Third, the Court determined that, under section 1391(c)(2) of Title 28, ODS was a resident of Idaho. That section provides that an entity “shall be deemed to reside, if a defendant, in any judicial district in which such defendant is subject to the court’s personal jurisdiction with respect to the civil action in question.” The Court determined that ODS had sufficient minimum contacts with Idaho to render it subject to the personal jurisdiction of the Court. Thus, even if section 1409(b) applied, and even if the $12,850 threshold for proceedings to recover “a debt” applied, venue was still proper because, for venue purposes, ODS qualified as a resident of Idaho.
Prior to BAPCPA, section 1409(b) provided that a defendant could be sued only in the district in which it resided if the trustee sought to recover (a) a money judgment of or property worth less than $1,000, or (b) a consumer debt of less than $5,000. BAPCPA added the third category at issue in this case: “a debt (excluding a consumer debt) against a noninsider of less than $10,000.” (The dollar amounts adjust every three years.)
The final report of the National Bankruptcy Review Commission recommended that section 1409 “be amended to require that a preference recovery action against a noninsider seeking less than $10,000 must be brought in the bankruptcy court in the district where the creditor has its principal place of business.” The stated purpose of the proposal was “to protect parties from ‘noneconomic’ actions brought by trustees seeking to take advantage of the likelihood that it will cost the creditors more to litigate the action than the action itself seeks to recover.” When introduced in 1998, H.R. 3150 proposed to add “or a nonconsumer debt against a noninsider of less than $10,000” to section 1409(b). And in 2003, the House Judiciary Committee’s report expressly stated that section 1409(b) was being amended “to provide that a preferential transfer action in the amount of $10,000 or less pertaining to a nonconsumer debt against a noninsider defendant must be filed in the district where such defendant resides.” Not surprisingly, when BAPCPA was enacted, commentators recognized that Congress was trying to stop the practice of filing small preference actions against defendants who have no connection to the district in which the bankruptcy case is pending.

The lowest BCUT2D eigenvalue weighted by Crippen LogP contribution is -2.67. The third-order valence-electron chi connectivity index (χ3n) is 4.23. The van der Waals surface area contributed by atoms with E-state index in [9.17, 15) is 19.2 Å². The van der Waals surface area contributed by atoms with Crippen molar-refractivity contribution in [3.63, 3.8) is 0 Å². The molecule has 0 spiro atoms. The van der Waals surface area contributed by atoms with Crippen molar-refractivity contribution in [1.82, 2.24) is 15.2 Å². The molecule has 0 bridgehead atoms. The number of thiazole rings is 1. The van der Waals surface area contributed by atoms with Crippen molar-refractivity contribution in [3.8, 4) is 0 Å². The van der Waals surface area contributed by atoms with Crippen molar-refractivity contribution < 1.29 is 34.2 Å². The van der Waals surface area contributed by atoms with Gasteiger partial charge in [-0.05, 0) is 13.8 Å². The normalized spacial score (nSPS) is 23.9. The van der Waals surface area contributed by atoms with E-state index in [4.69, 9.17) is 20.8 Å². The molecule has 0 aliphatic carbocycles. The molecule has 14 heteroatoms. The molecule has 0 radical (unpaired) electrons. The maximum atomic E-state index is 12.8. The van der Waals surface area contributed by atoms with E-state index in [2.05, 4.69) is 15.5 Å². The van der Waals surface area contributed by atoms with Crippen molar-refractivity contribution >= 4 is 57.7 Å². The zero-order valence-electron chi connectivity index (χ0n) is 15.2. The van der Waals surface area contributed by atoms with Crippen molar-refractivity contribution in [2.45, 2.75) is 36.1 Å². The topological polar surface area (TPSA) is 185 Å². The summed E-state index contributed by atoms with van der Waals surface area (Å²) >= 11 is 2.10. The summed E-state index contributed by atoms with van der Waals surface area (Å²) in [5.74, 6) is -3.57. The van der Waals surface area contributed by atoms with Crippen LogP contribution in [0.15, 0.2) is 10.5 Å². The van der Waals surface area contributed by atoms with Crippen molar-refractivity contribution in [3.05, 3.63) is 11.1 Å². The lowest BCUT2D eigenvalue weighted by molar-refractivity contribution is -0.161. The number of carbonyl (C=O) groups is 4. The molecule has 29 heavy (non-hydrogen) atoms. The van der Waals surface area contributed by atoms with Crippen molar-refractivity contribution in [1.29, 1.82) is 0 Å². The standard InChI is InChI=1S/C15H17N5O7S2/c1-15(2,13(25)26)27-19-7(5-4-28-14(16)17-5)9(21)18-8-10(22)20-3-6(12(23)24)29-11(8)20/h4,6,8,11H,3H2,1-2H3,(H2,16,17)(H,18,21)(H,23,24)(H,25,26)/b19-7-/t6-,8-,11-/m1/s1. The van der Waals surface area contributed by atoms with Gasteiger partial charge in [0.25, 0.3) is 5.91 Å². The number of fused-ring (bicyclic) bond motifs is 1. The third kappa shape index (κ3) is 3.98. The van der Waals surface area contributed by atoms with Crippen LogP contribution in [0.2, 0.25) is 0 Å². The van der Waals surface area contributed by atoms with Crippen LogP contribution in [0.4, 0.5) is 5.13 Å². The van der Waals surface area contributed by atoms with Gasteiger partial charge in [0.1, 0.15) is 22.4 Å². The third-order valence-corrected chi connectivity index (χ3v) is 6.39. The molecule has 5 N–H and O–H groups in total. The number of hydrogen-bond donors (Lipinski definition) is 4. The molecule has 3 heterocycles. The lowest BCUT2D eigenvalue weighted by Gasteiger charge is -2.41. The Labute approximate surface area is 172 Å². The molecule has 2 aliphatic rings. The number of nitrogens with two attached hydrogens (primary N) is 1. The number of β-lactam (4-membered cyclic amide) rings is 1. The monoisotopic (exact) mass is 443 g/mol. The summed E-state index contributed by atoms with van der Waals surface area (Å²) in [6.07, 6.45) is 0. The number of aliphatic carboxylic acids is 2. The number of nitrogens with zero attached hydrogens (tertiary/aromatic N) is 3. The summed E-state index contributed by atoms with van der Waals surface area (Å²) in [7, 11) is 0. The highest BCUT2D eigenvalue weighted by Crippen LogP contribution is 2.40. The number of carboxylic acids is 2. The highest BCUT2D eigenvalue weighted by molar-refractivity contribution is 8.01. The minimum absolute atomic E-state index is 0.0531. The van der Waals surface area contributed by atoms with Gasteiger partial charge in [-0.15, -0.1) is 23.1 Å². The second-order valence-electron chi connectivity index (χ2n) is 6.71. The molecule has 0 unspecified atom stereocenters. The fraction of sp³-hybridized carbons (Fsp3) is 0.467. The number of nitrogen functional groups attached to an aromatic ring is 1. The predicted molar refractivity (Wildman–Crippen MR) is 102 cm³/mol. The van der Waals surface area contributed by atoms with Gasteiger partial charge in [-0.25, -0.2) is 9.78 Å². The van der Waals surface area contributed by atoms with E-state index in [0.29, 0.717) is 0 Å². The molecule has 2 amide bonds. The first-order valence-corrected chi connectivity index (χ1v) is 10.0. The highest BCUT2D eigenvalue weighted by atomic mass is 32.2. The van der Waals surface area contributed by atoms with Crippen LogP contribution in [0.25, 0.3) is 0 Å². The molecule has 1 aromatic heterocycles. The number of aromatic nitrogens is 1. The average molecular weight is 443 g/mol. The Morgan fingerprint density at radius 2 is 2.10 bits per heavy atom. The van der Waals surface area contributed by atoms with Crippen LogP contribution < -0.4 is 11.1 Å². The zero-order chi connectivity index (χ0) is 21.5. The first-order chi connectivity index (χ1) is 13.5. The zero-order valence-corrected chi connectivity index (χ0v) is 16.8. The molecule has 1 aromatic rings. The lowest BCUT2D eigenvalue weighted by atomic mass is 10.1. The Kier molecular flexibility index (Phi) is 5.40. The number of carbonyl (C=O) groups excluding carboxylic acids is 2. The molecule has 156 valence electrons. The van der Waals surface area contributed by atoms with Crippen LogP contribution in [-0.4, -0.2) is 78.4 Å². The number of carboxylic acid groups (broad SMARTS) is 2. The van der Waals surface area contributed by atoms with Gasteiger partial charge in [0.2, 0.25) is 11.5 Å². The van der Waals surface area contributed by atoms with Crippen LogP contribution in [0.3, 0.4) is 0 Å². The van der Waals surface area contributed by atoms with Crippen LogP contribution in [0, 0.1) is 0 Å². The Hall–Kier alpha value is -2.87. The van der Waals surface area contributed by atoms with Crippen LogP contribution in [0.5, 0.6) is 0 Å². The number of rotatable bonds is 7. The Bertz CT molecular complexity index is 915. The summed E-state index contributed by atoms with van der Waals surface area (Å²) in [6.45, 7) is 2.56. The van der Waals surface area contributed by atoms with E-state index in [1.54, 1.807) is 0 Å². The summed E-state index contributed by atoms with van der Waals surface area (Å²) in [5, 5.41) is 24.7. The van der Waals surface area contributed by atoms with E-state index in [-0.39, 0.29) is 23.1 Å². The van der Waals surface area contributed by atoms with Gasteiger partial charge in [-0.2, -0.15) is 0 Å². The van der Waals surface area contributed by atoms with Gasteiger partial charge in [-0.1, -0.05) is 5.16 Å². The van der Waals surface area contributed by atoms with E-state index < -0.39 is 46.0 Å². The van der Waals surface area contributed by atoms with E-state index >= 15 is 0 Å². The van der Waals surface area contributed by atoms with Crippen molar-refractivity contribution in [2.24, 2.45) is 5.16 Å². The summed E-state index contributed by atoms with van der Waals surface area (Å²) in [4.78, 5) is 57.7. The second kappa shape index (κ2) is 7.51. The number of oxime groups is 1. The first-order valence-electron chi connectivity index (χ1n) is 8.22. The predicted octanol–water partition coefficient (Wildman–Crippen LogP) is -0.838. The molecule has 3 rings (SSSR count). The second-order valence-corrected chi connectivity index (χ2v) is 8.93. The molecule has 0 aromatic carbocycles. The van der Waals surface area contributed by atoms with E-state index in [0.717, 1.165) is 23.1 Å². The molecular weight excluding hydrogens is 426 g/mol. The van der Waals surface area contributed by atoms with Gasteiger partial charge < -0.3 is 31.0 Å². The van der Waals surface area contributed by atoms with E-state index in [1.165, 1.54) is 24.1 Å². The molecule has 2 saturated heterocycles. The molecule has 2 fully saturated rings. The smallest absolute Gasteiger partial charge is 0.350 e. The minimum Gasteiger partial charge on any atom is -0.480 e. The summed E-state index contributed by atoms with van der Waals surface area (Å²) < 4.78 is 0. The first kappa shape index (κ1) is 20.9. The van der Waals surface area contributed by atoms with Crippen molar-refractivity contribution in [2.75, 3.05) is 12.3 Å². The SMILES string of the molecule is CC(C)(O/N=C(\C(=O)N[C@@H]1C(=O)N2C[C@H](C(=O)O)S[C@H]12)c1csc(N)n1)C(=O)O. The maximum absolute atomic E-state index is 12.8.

From the start, it was unclear that the amendment to section 1409(b) would actually accomplish this goal since an action under sections 547 and 550 seeks to avoid a transfer and recover the property transferred (or the value thereof), not necessarily “a debt.” J & J Chemical demonstrates that it’s not even clear that section 1409(b) applies in the first place.
These materials were written by firstname.lastname@example.org, of Danning, Gill, Diamond & Kollitz, LLP, in Los Angeles (email@example.com). Editorial contributions were provided by ILC member Michael J. Gomez of Frandzel Robins Bloom & Csato, L.C. in Fresno, California (firstname.lastname@example.org).
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Insolvency Law Committee
Marcus O. Colabianchi
Duane Morris LLP
Rebecca J. Winthrop
Norton Rose Fulbright US LLP
Kyra E. Andrassy
Smiley Wang-Ekvall, LLP
Gary B. Rudolph
Sullivan Hill Rez & Engel, APLC